The Great Writ: How Medieval Law Explains the Horror of Guantanamo Bay

In this photo reviewed by a U.S. Department of Defense official, a prisoner walks through a communal pod inside an area of th
In this photo reviewed by a U.S. Department of Defense official, a prisoner walks through a communal pod inside an area of the Guantanamo Bay detention center known as Camp 6, an area for prisoners who are considered "highly compliant" with the rules, at Guantanamo Bay Naval Base, Cuba, Saturday, June 7, 2014. (AP Photo/Ben Fox)

In Mohamedou Ould Slahi's new memoir, he describes the day he stopped answering questions from interrogators in Guantanamo Bay, Cuba, where he has been detained without charge since 2002. Instead, he turned the tables:

"[I]n order to continue my cooperation with you, I need you to answer me one question: WHY AM I HERE?"

When Slahi was allowed to meet with an attorney years later, he learned that "the magic formulation" of his request was a "Petition for a Writ of Habeas Corpus." By translating Slahi's simple question into the Latin phrase "habeas corpus," his lawyer invoked a principle of Western law dating back to the Middle Ages. The medieval history of habeas corpus -- a legal epic that should be as familiar to Game-of-Thrones fans as it is to constitutional scholars -- demonstrates Guantanamo Bay's enduring threat to the rule of law today.

The story begins in 12th century England -- a time when "The Anarchy" divided the realm and noble landowners set off to fight the Crusades, leading to a breakdown in local authority. The Church, meanwhile, created even more chaos with an independent court system that rivaled the King's. One chronicler bewailed this period as "nineteen long winters in which Christ and his saints were asleep."

To bring order to his kingdom -- and expand his power -- King Henry issued in 1166 the "Assize of Clarendon," in which he decreed, "for the preservation of peace and the observing of justice," that "an inquest shall be made throughout the separate counties." The King announced he would send his Justices to every community, where they would gather twelve "of the more lawful men" to report on who had been up to no good. With the help of the local sheriff, the Justices would seize the suspected wrongdoers and put them to trial.

But the King's new system had a problem: What happened if the sheriff arrested outlaws while the Justices were away and unable to pass judgment?

The Assize addressed this possibility, instructing that the sheriff could still detain suspected wrongdoers, but that he also must "send word to the nearest Justice." Then, the Assize specified, the Justices would tell the sheriff a place to bring the men so they could explain "why they were taken." The sheriff, in effect, had to say to the representatives of the law: "You may have the body." Or, in Latin, "Habeas corpus."

This apparently unremarkable rule of procedure formed the basis for The Great Writ of Habeas Corpus, the bulwark of our liberty. Without it, all the "rights" in all the world's constitutions aren't worth a penny, since the government could imprison you, say, for your membership in an unpopular social group or your unpopular speech. It is the writ of habeas corpus that forces the government to justify the legality of your confinement and tethers political authority to the restraints of the law.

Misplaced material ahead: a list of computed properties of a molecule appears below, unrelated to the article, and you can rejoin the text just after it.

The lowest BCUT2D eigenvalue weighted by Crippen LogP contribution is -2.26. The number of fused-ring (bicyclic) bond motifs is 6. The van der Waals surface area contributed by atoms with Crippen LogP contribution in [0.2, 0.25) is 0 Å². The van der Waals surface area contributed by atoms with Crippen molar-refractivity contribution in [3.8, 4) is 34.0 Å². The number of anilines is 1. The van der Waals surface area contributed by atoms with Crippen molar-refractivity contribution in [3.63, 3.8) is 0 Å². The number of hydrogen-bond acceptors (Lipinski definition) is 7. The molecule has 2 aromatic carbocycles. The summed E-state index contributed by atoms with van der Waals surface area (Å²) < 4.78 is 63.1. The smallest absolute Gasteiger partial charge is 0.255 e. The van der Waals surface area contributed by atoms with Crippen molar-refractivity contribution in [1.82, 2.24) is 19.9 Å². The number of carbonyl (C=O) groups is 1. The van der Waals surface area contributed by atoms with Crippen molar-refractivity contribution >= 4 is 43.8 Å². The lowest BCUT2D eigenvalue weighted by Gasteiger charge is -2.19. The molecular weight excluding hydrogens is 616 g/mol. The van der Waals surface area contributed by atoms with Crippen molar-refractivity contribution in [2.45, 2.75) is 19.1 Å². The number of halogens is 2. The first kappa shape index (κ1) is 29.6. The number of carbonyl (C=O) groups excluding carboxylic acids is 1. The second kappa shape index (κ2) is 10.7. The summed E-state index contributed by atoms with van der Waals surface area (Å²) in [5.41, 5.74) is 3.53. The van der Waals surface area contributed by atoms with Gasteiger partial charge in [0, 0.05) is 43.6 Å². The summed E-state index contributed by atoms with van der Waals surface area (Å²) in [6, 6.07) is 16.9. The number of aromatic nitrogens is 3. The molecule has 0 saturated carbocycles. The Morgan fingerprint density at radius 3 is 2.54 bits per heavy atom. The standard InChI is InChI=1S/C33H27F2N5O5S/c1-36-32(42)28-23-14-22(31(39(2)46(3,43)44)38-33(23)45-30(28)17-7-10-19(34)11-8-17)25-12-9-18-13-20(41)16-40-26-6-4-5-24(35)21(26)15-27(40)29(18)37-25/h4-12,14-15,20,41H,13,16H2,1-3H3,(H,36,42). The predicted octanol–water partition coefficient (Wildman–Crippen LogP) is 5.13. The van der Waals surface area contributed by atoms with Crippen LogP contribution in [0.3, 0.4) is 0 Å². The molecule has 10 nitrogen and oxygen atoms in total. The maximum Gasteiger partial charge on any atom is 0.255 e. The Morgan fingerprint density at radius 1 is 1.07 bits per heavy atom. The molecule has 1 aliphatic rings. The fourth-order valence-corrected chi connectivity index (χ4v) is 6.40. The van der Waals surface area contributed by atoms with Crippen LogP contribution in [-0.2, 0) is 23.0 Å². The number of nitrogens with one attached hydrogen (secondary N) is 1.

For the next several hundred years, the writ grew in power and prestige, and was eventually embraced by the Framers of the United States Constitution, which expressly guarantees the "privilege of the writ of habeas corpus."

That brings us to Guantanamo Bay, our 21st-century island prison. Following the September 11th attacks, the Bush administration created the detention camp, where it claimed the writ of habeas corpus did not apply. The same basic intuition of justice that led Henry II to the write the beginnings of habeas corpus into the Assize should also make clear why this argument is so terrifying. The President was claiming, in effect, he was a sheriff who did not have to explain his arrests to the king's Justices. He was a power unbound by law.

Following a 2008 Supreme Court rebuke of the Administration's position, federal judges reviewed hundreds of habeas petitions filed on behalf of Guantanamo detainees. They found that, in dozens of cases, the government's justifications for holding the men didn't add up and the judges ordered these prisoners released. On appeal, however, every one of those orders has been overturned. As it stands, then, the writ runs to Guantanamo in theory. In practice, however, it remains a zone where the President may detain anyone at his whim.

Mohamedou Ould Slahi's anguished cry, "WHY AM I HERE?," echoes one of the "most celebrated" achievements of Western civilization -- the notion that those who exercise power over us should be held accountable before the law. And yet, the United States government has failed to persuade any judge that Slahi's captivity is justified. Even the military prosecutor in charge of his case concluded that "[t]here really is nothing I know of that you could charge Slahi with."

Slahi and over 100 other men remain at Guantanamo, held indefinitely without effective legal recourse. So long as it remains open, the detention camp poses a threat to liberty around the world, as there is nothing to stop a president from seizing and imprisoning there anyone for any reason at all. Senator Tom Cotton, a Republican from Arkansas, recently declared that "the only problem with Guantanamo Bay is that there are too many empty beds and cells." Nine centuries of Anglo-Saxon legal tradition, it seems, have been forgotten in a single decade.